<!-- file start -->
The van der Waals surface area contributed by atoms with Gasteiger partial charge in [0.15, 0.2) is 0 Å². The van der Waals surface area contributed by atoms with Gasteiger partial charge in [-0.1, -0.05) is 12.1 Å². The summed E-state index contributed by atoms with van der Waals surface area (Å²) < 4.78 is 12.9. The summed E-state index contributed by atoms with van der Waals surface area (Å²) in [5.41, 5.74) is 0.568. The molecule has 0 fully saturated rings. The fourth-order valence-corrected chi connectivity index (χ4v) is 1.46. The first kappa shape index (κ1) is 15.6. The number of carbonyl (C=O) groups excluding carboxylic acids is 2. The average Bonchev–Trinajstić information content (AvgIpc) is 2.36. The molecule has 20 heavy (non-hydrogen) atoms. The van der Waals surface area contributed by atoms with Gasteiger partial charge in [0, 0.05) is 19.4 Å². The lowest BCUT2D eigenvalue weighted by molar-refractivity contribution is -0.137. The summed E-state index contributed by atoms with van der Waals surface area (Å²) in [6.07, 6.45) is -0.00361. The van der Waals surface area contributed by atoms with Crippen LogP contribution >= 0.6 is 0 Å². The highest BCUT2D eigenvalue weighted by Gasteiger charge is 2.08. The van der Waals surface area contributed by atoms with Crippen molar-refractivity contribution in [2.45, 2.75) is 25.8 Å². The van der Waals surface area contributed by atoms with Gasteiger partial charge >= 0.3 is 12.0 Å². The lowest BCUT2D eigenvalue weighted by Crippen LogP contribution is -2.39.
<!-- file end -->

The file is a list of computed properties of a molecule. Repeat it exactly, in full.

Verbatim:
The van der Waals surface area contributed by atoms with Gasteiger partial charge in [0.15, 0.2) is 0 Å². The van der Waals surface area contributed by atoms with Gasteiger partial charge in [-0.1, -0.05) is 12.1 Å². The summed E-state index contributed by atoms with van der Waals surface area (Å²) < 4.78 is 12.9. The summed E-state index contributed by atoms with van der Waals surface area (Å²) in [5.41, 5.74) is 0.568. The molecule has 0 fully saturated rings. The fourth-order valence-corrected chi connectivity index (χ4v) is 1.46. The first kappa shape index (κ1) is 15.6. The number of carbonyl (C=O) groups excluding carboxylic acids is 2. The average Bonchev–Trinajstić information content (AvgIpc) is 2.36. The molecule has 20 heavy (non-hydrogen) atoms. The van der Waals surface area contributed by atoms with Gasteiger partial charge in [0, 0.05) is 19.4 Å². The lowest BCUT2D eigenvalue weighted by molar-refractivity contribution is -0.137. The summed E-state index contributed by atoms with van der Waals surface area (Å²) in [6.07, 6.45) is -0.00361. The van der Waals surface area contributed by atoms with Crippen LogP contribution >= 0.6 is 0 Å². The highest BCUT2D eigenvalue weighted by Gasteiger charge is 2.08. The van der Waals surface area contributed by atoms with Crippen molar-refractivity contribution in [2.45, 2.75) is 25.8 Å². The van der Waals surface area contributed by atoms with Gasteiger partial charge >= 0.3 is 12.0 Å². The lowest BCUT2D eigenvalue weighted by Crippen LogP contribution is -2.39.